If the Islamic State (IS) was serious about attacking Euro 2016, its plans clearly never materialized. Leaked transcripts of the interrogation of one of the attackers of Brussels Airport in March leave little doubt however that soccer figures prominently on the group’s target list. So does this month’s beheading in Raqqa of four Syrian players. Yet, what emerges from analysis of IS’s policies is a convoluted love-hate relationship with the world’s most widespread expression of popular culture.
Mohammed Abrini, a Belgian of Moroccan, descent, gained notoriety as the man with a white hat, after he was seen walking away in an apparent snap decision not to commit suicide alongside his two mates in the March 22 suicide attack at Brussels airport in which 34 people were killed.
In testimony, following his arrest at the end of a two-week manhunt, Mr. Abrini admitted, according to a just leaked transcript of his interrogation, that he had taken pictures on a visit to Britain of Manchester United FC’s Old Trafford Stadium.
Earlier reports said that authorities had also found pictures of Aston Villa FC’s stadium in Birmingham alongside images of the city’s Bullring shopping centre and the recently revamped Birmingham New Street train station on Mr. Abrini’s cell phone.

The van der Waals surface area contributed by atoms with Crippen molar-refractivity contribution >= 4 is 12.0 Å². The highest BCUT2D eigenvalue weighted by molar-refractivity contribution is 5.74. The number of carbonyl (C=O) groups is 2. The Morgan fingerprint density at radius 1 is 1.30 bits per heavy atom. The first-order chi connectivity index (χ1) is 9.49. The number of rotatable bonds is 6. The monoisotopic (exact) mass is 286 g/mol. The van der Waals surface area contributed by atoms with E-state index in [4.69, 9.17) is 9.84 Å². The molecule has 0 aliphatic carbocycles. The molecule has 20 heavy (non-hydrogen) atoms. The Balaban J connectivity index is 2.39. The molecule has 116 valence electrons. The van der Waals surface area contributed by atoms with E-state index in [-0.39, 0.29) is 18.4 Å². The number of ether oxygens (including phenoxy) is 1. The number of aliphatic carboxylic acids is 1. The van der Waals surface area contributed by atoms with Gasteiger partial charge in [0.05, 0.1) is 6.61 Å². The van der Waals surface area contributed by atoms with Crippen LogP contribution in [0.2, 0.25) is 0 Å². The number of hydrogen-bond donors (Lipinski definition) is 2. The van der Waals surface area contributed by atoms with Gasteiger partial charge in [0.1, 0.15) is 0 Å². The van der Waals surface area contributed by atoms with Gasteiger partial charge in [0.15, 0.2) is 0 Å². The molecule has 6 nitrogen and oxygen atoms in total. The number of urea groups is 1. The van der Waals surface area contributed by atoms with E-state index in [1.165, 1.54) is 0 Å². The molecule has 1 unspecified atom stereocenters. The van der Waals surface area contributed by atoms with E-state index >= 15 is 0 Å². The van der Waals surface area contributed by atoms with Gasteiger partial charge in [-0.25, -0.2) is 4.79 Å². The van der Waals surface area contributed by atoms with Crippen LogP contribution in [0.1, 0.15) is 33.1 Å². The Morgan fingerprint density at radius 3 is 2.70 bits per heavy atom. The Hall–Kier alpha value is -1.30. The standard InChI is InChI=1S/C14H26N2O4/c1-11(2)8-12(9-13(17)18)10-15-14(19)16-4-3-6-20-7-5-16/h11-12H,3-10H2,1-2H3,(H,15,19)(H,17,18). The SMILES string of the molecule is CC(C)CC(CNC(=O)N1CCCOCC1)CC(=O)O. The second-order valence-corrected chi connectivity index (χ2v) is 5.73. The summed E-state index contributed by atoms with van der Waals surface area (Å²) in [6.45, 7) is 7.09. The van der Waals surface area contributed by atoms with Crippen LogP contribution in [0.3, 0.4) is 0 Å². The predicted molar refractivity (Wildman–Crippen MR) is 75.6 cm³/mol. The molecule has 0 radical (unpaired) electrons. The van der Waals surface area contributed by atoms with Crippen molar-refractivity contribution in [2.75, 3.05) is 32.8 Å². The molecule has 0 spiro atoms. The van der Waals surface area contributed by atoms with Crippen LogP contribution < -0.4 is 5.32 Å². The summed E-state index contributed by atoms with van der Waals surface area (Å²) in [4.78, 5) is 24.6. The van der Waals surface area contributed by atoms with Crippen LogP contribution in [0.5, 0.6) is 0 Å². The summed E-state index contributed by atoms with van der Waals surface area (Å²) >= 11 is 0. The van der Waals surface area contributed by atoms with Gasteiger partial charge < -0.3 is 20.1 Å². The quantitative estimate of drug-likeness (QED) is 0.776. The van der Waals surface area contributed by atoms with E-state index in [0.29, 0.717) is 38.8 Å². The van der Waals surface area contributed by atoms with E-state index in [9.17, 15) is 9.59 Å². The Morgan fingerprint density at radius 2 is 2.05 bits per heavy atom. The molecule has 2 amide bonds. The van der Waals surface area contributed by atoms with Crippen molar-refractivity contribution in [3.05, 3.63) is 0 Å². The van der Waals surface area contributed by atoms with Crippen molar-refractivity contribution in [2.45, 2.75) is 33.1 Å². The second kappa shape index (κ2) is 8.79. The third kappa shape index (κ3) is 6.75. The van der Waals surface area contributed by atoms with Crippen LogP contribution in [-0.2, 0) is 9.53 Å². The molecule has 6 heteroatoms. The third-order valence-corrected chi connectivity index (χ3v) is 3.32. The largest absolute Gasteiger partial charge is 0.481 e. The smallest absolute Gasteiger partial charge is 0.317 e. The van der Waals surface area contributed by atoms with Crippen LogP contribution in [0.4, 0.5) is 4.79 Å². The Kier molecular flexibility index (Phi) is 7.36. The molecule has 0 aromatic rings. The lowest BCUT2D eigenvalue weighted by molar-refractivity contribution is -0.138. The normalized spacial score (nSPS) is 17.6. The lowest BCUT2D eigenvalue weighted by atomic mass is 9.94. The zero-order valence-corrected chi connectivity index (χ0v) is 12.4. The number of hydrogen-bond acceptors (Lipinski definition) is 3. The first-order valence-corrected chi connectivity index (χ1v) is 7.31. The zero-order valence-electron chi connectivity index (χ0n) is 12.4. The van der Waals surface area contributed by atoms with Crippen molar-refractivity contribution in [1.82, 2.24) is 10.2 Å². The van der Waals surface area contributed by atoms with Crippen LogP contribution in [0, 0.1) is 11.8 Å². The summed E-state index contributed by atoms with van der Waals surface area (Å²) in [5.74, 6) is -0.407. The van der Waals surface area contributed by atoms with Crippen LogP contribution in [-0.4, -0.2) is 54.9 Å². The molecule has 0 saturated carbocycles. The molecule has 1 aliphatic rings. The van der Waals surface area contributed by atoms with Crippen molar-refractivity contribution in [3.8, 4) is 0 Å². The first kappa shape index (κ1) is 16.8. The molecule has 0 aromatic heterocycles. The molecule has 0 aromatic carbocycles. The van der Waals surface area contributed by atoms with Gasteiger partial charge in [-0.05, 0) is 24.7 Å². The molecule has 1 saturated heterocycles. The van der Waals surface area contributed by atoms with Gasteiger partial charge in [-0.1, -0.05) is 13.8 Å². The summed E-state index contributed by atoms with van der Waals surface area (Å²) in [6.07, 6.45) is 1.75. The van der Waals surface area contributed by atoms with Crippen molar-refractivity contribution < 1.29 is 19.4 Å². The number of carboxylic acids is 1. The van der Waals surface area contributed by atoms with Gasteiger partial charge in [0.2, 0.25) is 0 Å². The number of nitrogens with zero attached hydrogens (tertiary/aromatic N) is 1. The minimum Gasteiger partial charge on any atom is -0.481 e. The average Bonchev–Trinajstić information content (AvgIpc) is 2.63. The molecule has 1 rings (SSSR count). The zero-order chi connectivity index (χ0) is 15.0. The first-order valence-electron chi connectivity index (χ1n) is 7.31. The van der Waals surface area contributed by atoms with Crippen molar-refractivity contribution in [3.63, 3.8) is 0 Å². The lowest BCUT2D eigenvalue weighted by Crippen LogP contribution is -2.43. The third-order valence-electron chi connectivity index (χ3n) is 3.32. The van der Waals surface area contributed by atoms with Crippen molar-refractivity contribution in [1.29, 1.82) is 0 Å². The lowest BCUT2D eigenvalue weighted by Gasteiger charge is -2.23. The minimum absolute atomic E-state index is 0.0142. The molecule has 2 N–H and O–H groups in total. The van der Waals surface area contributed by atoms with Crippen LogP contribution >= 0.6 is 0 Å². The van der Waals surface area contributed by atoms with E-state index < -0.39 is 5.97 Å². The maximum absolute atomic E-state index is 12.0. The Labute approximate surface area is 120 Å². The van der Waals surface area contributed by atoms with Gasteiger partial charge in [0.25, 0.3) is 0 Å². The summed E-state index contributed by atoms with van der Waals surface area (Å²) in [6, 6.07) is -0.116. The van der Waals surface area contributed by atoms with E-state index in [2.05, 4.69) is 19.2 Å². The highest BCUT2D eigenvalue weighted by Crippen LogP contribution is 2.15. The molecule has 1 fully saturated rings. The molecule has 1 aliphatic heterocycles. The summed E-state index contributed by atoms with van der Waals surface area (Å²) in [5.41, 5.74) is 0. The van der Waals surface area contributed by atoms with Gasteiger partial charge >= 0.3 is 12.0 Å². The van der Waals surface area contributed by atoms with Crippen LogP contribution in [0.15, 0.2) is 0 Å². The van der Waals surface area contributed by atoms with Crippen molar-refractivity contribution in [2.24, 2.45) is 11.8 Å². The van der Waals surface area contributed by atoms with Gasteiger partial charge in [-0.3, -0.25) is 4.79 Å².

Despite being part of an IS cell believed to be responsible for targeting Paris’ Stade de France in November 2015 in a wave of attacks that left at least 130 people dead, Mr. Abrini insisted in his interrogation that his pictures did not constitute part of a reconnaissance mission.
Mr. Abrini reportedly also told Belgian police that his cell had originally planned to attack this month’s Euro 2016 tournament in France but had opted for Brussels airport because it feared that authorities were closing in on it in the wake of the Paris attacks.
With little is publicly known about Mr. Abrini’s life, it is unclear to what degree he was passionate about soccer. However, Mr. Abrini’s apparent interest in soccer mirrors a pattern among militant Islamist and jihadist leaders, including self-declared IS caliph Ibrahim Bin Awad Alqarshi aka Abu Bakr al-Baghdadi, and foot folk.
They are often fervent fans and even former players who nonetheless do not shirk from targeting local games in a geography stretching from Iraq to Nigeria as well as big ticket European and World Cup matches whose live broadcasts hold out the promise of a worldwide audience.
An online review conducted in 2014 by Vocativ of jihadist and militant Islamist Facebook pages showed that their owners often were soccer fans.
In fact, nowhere is the jihadists’ convoluted love-hate relationship with soccer more evident than in the contradictory policies of IS. IS is notorious for its targeting of soccer fans, including the execution early last year of 13 teenagers because they had watch an Asian Cup match between Iraq and Jordan on television.